Feverfew

feverfew flowers
Feverfew flowers

These tiny white flowers resemble chamomile, but are of a different genus, related instead to chrysanthemums. They are a native wild plant in much of North America, one of many small white composite flowers, but these sprout in the spring and begin to bloom, and continuing to sprout through the summer into the autumn, happily blooming in sweet white clusters. I’ve moved them from my garden into windowboxes and planters; they are not particular where they grow.

These actually sprouted in the cracks in my sidewalk and I couldn’t bear to pull them out—the root would break and I couldn’t transplant.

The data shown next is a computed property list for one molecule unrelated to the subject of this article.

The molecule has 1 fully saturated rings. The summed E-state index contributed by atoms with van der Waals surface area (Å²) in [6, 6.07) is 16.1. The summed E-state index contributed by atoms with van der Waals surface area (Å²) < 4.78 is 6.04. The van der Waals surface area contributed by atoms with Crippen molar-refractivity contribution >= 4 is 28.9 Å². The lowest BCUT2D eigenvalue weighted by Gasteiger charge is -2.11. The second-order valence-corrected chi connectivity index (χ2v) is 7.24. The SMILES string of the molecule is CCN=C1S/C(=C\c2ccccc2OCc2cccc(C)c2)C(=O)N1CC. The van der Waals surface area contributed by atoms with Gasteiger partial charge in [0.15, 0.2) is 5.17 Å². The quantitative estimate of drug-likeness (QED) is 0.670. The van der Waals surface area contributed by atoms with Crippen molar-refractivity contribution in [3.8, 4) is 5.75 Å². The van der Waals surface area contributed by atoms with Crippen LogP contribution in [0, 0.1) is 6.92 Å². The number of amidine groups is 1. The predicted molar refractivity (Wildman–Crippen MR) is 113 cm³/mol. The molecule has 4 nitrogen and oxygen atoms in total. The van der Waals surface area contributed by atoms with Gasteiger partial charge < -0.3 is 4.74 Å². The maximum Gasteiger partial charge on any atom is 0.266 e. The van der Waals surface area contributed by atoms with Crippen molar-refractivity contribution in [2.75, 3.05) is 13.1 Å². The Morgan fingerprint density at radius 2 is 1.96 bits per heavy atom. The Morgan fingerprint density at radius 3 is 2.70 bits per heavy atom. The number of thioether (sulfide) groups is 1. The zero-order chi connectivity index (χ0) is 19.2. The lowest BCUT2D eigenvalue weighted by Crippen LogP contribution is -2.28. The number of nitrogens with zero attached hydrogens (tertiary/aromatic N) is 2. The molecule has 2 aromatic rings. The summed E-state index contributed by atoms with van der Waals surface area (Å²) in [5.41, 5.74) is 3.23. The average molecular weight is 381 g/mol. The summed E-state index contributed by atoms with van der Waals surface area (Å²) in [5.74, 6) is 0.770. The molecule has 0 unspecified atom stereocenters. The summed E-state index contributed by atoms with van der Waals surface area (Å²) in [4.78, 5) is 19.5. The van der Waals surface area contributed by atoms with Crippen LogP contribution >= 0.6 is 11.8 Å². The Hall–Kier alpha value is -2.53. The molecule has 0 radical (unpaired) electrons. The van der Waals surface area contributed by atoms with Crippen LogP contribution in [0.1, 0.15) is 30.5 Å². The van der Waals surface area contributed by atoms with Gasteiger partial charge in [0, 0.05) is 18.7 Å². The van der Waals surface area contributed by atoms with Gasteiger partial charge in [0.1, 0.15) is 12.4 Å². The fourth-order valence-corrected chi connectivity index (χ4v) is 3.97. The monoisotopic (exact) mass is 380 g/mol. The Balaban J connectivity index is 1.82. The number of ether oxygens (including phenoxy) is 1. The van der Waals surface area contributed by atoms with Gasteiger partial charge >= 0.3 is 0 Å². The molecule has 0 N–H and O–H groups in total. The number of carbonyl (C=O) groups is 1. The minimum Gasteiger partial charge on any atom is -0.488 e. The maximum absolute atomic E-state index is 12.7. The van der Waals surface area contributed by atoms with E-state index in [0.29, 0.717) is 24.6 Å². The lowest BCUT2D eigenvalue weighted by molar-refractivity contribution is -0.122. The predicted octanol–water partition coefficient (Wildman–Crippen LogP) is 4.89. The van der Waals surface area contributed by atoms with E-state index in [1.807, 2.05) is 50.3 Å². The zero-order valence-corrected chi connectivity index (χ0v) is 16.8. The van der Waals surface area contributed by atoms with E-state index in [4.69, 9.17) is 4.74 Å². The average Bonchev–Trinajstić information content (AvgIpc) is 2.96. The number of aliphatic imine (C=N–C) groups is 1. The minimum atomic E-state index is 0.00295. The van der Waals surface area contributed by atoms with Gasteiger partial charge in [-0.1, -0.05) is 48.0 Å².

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  1. […] It also includes a few flowers you can’t see that bloom at other times: a pink-lilac columbine and echinacea. It had also had autumn joy sedum and rose turtlehead plants, but the bergamot shaded them out and I moved them elsewhere, and I also have a few clumps of daffodils for spring blooms. The green and white variegated leaves are “bishop’s weed” which bloom with tall white umbels like Queen Anne’s Lace—right now those bright yellow-green clusters are the spent flower heads from these. I also encourage other plants with little white flowers to bloom here for accent and they come and go as wildflowers do, like the white avens in front of the right edge of the flag, and fleabane and feverfew. […]

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